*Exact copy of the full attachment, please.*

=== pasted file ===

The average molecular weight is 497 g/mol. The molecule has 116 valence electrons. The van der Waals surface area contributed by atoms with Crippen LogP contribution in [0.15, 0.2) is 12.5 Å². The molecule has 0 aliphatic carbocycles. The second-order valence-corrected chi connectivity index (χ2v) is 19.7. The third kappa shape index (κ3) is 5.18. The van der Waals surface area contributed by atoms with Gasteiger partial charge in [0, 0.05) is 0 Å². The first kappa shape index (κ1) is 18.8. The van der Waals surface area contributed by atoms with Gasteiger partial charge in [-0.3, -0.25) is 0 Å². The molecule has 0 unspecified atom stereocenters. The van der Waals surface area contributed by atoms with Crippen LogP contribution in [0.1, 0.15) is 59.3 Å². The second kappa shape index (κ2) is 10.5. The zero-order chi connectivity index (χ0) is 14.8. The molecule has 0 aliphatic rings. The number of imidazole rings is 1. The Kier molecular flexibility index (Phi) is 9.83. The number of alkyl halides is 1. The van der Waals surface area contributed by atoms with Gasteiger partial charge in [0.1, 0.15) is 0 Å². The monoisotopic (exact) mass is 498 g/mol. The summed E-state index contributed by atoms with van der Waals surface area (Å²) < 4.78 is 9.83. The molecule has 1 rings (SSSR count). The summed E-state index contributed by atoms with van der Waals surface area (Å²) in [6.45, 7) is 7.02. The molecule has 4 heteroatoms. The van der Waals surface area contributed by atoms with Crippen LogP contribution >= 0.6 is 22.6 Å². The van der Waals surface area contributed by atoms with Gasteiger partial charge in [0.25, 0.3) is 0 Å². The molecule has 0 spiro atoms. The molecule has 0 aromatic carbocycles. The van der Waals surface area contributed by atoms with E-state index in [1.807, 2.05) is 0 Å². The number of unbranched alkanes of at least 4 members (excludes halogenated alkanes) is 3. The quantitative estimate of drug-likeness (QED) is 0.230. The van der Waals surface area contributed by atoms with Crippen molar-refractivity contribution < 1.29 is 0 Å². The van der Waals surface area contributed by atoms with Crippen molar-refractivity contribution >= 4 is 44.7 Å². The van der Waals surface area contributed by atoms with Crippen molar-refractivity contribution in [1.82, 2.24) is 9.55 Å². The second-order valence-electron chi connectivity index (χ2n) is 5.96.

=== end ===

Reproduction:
The average molecular weight is 497 g/mol. The molecule has 116 valence electrons. The van der Waals surface area contributed by atoms with Crippen LogP contribution in [0.15, 0.2) is 12.5 Å². The molecule has 0 aliphatic carbocycles. The second-order valence-corrected chi connectivity index (χ2v) is 19.7. The third kappa shape index (κ3) is 5.18. The van der Waals surface area contributed by atoms with Gasteiger partial charge in [0, 0.05) is 0 Å². The first kappa shape index (κ1) is 18.8. The van der Waals surface area contributed by atoms with Gasteiger partial charge in [-0.3, -0.25) is 0 Å². The molecule has 0 unspecified atom stereocenters. The van der Waals surface area contributed by atoms with Crippen LogP contribution in [0.1, 0.15) is 59.3 Å². The second kappa shape index (κ2) is 10.5. The zero-order chi connectivity index (χ0) is 14.8. The molecule has 0 aliphatic rings. The number of imidazole rings is 1. The Kier molecular flexibility index (Phi) is 9.83. The number of alkyl halides is 1. The van der Waals surface area contributed by atoms with Gasteiger partial charge in [0.1, 0.15) is 0 Å². The monoisotopic (exact) mass is 498 g/mol. The summed E-state index contributed by atoms with van der Waals surface area (Å²) < 4.78 is 9.83. The molecule has 1 rings (SSSR count). The summed E-state index contributed by atoms with van der Waals surface area (Å²) in [6.45, 7) is 7.02. The molecule has 4 heteroatoms. The van der Waals surface area contributed by atoms with Crippen LogP contribution >= 0.6 is 22.6 Å². The van der Waals surface area contributed by atoms with Gasteiger partial charge in [0.25, 0.3) is 0 Å². The molecule has 0 spiro atoms. The molecule has 0 aromatic carbocycles. The van der Waals surface area contributed by atoms with E-state index in [1.807, 2.05) is 0 Å². The number of unbranched alkanes of at least 4 members (excludes halogenated alkanes) is 3. The quantitative estimate of drug-likeness (QED) is 0.230. The van der Waals surface area contributed by atoms with Crippen molar-refractivity contribution < 1.29 is 0 Å². The van der Waals surface area contributed by atoms with Crippen molar-refractivity contribution >= 4 is 44.7 Å². The van der Waals surface area contributed by atoms with Crippen molar-refractivity contribution in [1.82, 2.24) is 9.55 Å². The second-order valence-electron chi connectivity index (χ2n) is 5.96.